Question regarding creating the socket file for the AF_INET.

For AF_UNIX talking within the same host, we create socket file example /tmp/name_of_the_socket_file

How about AF_INET, does it requires socket file to be created?

AFAIK, I don't need to create socket file for AF_INET and I can communicate with simple client and server model.

My colleague told me I need to create socket file for the AF_INET with IP address as the file name, I don't understand that someone can clarify me?

  • What do you mean by "create a socket file" ? Are you talking about compiled code or scripts? Or anything else? Do you have code examples to discuss as a basis?
    – user86969
    Feb 28 '18 at 13:36

My colleague told me I need to create socket file for the AF_INET

Your colleague is wrong. Taking a look at manpages of bind(2) you can see that different socket types have rules:

The rules used in name binding vary between address families. Consult the manual entries in Section 7 for detailed information. For AF_INET, see ip(7); for AF_INET6, see ipv6(7); for AF_UNIX, see packet(7); for AF_X25, see x25(7); and for AF_NETLINK, see netlink(7).

You will see at ip(7) that there is no invocation involving AF_INET that can create a file. There is also this great IBM paper about this socket structure and some history about it. Legacy structure form(BSD 4.4/Unix 98):

struct sockaddr_in {
  uint8_t         sin_len;
  sa_family_t     sin_family;
  u_short         sin_port;
  struct in_addr  sin_addr;
  char            sin_zero[8];

Current struct:

struct sockaddr_in {
    sa_family_t    sin_family; /* address family: AF_INET */
    in_port_t      sin_port;   /* port in network byte order */
    struct in_addr sin_addr;   /* internet address */

/* Internet address. */
struct in_addr {
    uint32_t       s_addr;     /* address in network byte order */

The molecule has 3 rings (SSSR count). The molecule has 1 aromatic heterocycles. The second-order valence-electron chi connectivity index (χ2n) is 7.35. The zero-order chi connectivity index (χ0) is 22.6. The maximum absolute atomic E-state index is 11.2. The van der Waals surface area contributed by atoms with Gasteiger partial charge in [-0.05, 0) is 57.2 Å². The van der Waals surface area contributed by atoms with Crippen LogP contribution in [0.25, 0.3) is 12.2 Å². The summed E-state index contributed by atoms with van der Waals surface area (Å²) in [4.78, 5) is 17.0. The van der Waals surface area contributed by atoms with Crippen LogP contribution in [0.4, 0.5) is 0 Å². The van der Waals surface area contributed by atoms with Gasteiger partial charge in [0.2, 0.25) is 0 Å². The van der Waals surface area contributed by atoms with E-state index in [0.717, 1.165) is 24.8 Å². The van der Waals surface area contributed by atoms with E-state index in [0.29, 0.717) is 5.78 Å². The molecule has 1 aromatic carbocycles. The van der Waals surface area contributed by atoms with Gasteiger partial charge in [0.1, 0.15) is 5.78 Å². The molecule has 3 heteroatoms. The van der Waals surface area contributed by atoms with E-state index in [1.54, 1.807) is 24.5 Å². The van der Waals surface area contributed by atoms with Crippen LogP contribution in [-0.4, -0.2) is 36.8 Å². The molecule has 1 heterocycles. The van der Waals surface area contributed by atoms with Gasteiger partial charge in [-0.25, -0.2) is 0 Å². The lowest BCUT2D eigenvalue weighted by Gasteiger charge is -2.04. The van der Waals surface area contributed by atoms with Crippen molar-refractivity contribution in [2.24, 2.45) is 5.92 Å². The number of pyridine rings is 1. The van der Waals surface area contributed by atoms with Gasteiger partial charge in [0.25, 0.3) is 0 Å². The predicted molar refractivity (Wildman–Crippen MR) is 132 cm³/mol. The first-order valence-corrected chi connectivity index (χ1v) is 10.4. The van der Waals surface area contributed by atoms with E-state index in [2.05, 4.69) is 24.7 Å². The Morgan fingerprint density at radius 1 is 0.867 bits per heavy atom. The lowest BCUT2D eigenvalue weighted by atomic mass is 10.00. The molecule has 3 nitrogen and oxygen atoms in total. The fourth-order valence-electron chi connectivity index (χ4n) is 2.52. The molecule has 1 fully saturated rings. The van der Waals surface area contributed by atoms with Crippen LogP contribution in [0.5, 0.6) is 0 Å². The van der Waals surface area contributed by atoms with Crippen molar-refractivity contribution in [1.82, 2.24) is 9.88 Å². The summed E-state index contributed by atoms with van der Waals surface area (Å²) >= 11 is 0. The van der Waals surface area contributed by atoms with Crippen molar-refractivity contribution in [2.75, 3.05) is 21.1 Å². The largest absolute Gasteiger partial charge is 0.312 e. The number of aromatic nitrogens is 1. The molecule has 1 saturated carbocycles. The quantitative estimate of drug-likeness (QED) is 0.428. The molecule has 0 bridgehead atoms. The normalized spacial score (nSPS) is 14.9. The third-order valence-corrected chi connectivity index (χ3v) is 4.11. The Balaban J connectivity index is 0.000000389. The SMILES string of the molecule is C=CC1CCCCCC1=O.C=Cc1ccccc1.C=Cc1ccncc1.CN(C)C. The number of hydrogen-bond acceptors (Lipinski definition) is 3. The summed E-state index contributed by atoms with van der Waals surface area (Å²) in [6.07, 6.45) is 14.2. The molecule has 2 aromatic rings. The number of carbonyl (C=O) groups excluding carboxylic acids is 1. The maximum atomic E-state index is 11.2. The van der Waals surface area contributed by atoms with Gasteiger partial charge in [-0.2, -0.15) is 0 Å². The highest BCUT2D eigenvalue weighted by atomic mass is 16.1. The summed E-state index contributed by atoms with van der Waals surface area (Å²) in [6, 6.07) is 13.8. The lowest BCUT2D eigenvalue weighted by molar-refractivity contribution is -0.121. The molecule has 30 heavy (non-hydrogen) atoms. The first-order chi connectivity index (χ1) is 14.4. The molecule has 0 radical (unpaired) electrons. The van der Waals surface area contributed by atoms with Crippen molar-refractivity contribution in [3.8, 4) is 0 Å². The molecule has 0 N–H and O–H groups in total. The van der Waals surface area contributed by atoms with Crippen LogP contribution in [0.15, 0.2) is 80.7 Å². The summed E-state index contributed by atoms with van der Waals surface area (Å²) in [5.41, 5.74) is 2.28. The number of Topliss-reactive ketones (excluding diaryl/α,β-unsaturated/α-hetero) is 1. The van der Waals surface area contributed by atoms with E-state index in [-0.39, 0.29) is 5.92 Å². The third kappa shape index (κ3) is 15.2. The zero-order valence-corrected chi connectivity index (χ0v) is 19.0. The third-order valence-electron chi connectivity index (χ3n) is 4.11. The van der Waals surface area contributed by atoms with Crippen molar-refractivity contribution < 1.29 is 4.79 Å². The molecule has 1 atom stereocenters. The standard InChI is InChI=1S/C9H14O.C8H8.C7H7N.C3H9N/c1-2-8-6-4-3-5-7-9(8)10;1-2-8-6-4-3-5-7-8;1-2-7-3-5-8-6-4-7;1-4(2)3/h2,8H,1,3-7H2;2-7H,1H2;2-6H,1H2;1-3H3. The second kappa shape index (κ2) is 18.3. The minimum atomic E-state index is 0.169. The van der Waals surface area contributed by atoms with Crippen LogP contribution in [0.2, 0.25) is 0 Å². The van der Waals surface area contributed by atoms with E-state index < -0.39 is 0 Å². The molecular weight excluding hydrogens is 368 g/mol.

See, no mention of file creation whatsoever.

Quoting other part of ip(7) manpages about how this kind of socket(AF_INET) works:

When a process wants to receive new incoming packets or connections, it should bind a socket to a local interface address using bind(2). In this case, only one IP socket may be bound to any given local (address, port) pair. When INADDR_ANY is specified in the bind call, the socket will be bound to all local interfaces. When listen(2) is called on an unbound socket, the socket is automatically bound to a random free port with the local address set to INADDR_ANY. When connect(2) is called on an unbound socket, the socket is automatically bound to a random free port or to a usable shared port with the local address set to INADDR_ANY.


Address format

An IP socket address is defined as a combination of an IP interface address and a 16-bit port number. The basic IP protocol does not supply port numbers, they are implemented by higher level protocols like udp(7) and tcp(7). On raw sockets sin_port is set to the IP protocol.

But if you look at unix(7) manpages you will see some examples of AF_UNIX socket type and its basic scructure. There is even a field called sun_path that is the path for socket files(see Related Stuff below):

#define UNIX_PATH_MAX    108

struct sockaddr_un {
  sa_family_t sun_family;               /* AF_UNIX */
  char        sun_path[UNIX_PATH_MAX];  /* pathname */

tl,dr: AF_UNIX is for sockets(and they use files) while AF_INET is for binding to ip addresses, and creating communications on its various forms(unicast, multicast, broadcast...).

Related Stuff:

  • Thanks, @nwildner, but my colleague is not convinced what I said. Now I have the correct info and it clears my confusion. Feb 28 '18 at 13:56
  • 1
    @LethalProgrammer , Well, is up to him now to show you any software at github that uses AF_INET to create local files ;) It also does not makes sense in my mind why i would create a FILE with an IP adress on its name, if i can use the localhost address or to deal with internal connections using AF_INET if it is totally required by any sort of "internal software development law" :)
    – user34720
    Feb 28 '18 at 14:04

Your Answer

By clicking “Post Your Answer”, you agree to our terms of service, privacy policy and cookie policy

Not the answer you're looking for? Browse other questions tagged or ask your own question.